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Galmer was an American racecar manufacturer that built cars used from 1992 through 1993 in CART competition and the Indianapolis 500. The cars were commissioned by the Galles Racing team. Although they were an American-based effort, spearheaded by Alan Mertens (galmerinc.com), the cars were actually assembled at the Galmer Engineering shop in Bicester, England.

Galmer G92
Galmer 92B
Indy500winningcar1992.JPG
CategoryCART IndyCar
ConstructorGalmer Engineering
Designer(s)Alan Mertens
Technical specifications
ChassisCarbon Fiber Aluminum Honeycomb monocoque
Suspension (front)Pushrod upper-rocker, inboard springs and damper
EngineIlmor-Chevrolet 265A, 2,647 cc (161.5 cu in), V8 80°, turbocharged, Mid-engined, longitudinally mounted.
Transmissionmanual
FuelMethanol
TyresGoodyear 16 in. x 10.75 in. (front) 16 in. x 15 in. (rear)
Competition history
Notable entrantsGalles Racing
Burns Racing
PacWest Racing
Notable driversAl Unser, Jr.,
Danny Sullivan,
Dominic Dobson
Debut1992 Daikyo IndyCar Grand Prix,
Surfers Paradise, Australia
RacesWinsPolesF.Laps
2021?
Constructors' Championships0
Drivers' Championships0

The Galmer chassis program came at a time in the CART series when interest in in-house chassis development was at its peak. The program followed in the footsteps of Penske, Truesports, and others (Porsche, etc.) who also had, or had previously attempted, similar in-house chassis programs. The name "Galmer" is a portmanteau of the surnames of Rick Galles and Alan Mertens.

The chassis' most notable accomplishment was Al Unser Jr.'s win at the 1992 Indianapolis 500 in the closest finish in race history. One other CART race was won with the chassis by Danny Sullivan in 1992. In the 1992 CART season, Unser Jr. scored 15 top-ten finishes in 16 races (the other finish was an 11th), en route to third place in the final championship standings. Sullivan had 11 top-tens, finishing 7th in points.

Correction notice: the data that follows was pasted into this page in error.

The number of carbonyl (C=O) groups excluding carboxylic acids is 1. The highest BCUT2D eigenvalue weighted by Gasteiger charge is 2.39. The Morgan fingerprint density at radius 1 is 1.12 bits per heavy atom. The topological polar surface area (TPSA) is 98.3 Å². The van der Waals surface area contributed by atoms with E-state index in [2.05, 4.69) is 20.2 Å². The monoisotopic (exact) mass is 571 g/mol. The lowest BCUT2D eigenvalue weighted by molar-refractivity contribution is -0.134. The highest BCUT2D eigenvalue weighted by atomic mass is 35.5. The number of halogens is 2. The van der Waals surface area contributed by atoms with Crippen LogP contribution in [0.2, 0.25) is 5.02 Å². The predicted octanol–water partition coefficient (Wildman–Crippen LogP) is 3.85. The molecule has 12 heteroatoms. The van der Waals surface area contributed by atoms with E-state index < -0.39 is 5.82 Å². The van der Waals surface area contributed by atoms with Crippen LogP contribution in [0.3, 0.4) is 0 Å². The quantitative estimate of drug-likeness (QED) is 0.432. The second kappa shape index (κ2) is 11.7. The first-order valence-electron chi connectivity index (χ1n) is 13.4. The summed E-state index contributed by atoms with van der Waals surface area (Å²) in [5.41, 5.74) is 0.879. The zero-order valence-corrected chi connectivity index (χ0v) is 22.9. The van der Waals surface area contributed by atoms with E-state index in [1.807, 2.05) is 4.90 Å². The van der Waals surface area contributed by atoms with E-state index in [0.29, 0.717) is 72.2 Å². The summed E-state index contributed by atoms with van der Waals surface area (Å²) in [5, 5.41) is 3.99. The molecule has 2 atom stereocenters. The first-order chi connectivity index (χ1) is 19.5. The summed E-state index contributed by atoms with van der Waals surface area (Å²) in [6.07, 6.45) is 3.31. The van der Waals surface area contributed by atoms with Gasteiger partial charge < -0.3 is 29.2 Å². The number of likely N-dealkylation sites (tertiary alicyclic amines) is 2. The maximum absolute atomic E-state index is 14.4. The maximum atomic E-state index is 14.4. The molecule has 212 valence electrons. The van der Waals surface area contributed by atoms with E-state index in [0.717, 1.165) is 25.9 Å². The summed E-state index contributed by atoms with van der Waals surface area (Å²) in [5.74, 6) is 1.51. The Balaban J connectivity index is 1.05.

The 1992 season was the only year the chassis was utilized in a full-time capacity. Though it was not openly revealed at the time, the decision for Galles Racing to ultimately shelve the Galmer project was made on the morning of the 1992 Indianapolis 500,[1] the same race that Unser Jr. went on to win.

In 1993, the car was used on a part-time basis by Dominic Dobson. Proving uncompetitive, the car was retired never to be raced in CART competition again. Only those three men ever raced a Galmer in CART competition, yet it won two races, making it one of the most successful chassis on a per-race basis.

Transponder PlacementEdit

The Galmer chassis had one unique characteristic compared to its chassis counterparts in the CART series in 1992. It was standard for all cars to mount their scoring transponder in the left side pod of the car. The Galmer chassis, however, did not have room in that location. The cars of Unser, Jr. and Sullivan instead had the transponders placed in the nosecone of the car.

Due to the proximity of the transponder, Unser, Jr.'s official race-winning margin of 0.043 seconds over Scott Goodyear in the 1992 Indianapolis 500 was deemed inconclusive. After further consideration, USAC officials calculated the true margin of victory to be narrower, at 0.0331 seconds. The official margin, however, would remain in the record book.[2]

After the 1992 season was over, Valvoline purchased the race-winning Galmer chassis driven by Unser, Jr. On frequent occasions, it is used for display at various engagements.

Complete Indy Car World Series resultsEdit

(key)

Year Entrants Chassis Engines Tyres Drivers No. 1 2 3 4 5 6 7 8 9 10 11 12 13 14 15 16 Points D.C.
1992 Galles-Kraco Racing G92 Chevrolet 265A V8t G SFR PHX LBH INDY DET POR MIL NHA TOR MCH CLE ROA VAN MDO NAZ LAG
  Al Unser, Jr. 3 4 5 4* 1 9 3 7 8 7 4 3 2 2 3 11 9 169 3rd
  Danny Sullivan 18 5 12 1 5 5 12 12 9 3 8 20 7 7 8 17 7 99 7th
1993 Burns Racing 92B Chevrolet 265A V8t G SFR PHX LBH INDY MIL DET POR CLE TOR MCH NHA ROA VAN MDO NAZ LAG
  Dominic Dobson 66 23 0 39th
PacWest Racing 17 14 DNQ 18

ReferencesEdit

  1. ^ "The Talk of Gasoline Alley" - May 1, 2006
  2. ^ "SPORTS PEOPLE: AUTO RACING; Indy 500's Finish Was Even Closer". The New York Times. 1992-07-03. Retrieved 2008-05-07.